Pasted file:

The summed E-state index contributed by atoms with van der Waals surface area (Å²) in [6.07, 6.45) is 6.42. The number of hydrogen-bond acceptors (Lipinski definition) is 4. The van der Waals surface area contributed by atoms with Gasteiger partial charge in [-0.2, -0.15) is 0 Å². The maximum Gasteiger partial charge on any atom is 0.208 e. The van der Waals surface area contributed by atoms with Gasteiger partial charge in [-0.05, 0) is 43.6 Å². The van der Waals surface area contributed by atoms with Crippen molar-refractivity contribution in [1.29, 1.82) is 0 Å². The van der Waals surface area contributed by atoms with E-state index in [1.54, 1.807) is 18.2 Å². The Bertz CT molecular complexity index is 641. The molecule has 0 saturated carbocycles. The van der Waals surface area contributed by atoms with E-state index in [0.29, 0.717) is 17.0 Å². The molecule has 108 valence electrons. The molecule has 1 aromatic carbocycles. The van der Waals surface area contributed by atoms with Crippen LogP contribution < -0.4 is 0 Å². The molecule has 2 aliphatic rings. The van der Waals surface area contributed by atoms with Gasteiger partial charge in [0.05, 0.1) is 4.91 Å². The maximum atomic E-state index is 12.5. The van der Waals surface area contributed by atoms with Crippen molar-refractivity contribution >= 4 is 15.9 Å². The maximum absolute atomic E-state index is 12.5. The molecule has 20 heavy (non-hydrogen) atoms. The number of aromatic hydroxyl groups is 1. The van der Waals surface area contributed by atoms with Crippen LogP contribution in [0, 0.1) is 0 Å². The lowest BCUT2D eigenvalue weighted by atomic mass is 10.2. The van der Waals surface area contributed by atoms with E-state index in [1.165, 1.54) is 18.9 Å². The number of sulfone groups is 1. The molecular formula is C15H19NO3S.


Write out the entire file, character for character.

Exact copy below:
The summed E-state index contributed by atoms with van der Waals surface area (Å²) in [6.07, 6.45) is 6.42. The number of hydrogen-bond acceptors (Lipinski definition) is 4. The van der Waals surface area contributed by atoms with Gasteiger partial charge in [-0.2, -0.15) is 0 Å². The maximum Gasteiger partial charge on any atom is 0.208 e. The van der Waals surface area contributed by atoms with Gasteiger partial charge in [-0.05, 0) is 43.6 Å². The van der Waals surface area contributed by atoms with Crippen molar-refractivity contribution in [1.29, 1.82) is 0 Å². The van der Waals surface area contributed by atoms with E-state index in [1.54, 1.807) is 18.2 Å². The Bertz CT molecular complexity index is 641. The molecule has 0 saturated carbocycles. The van der Waals surface area contributed by atoms with E-state index in [0.29, 0.717) is 17.0 Å². The molecule has 108 valence electrons. The molecule has 1 aromatic carbocycles. The van der Waals surface area contributed by atoms with Crippen LogP contribution < -0.4 is 0 Å². The molecule has 2 aliphatic rings. The van der Waals surface area contributed by atoms with Gasteiger partial charge in [0.05, 0.1) is 4.91 Å². The maximum atomic E-state index is 12.5. The van der Waals surface area contributed by atoms with Crippen molar-refractivity contribution >= 4 is 15.9 Å². The maximum absolute atomic E-state index is 12.5. The molecule has 20 heavy (non-hydrogen) atoms. The number of aromatic hydroxyl groups is 1. The van der Waals surface area contributed by atoms with Crippen LogP contribution in [0, 0.1) is 0 Å². The lowest BCUT2D eigenvalue weighted by atomic mass is 10.2. The van der Waals surface area contributed by atoms with E-state index in [1.165, 1.54) is 18.9 Å². The number of sulfone groups is 1. The molecular formula is C15H19NO3S.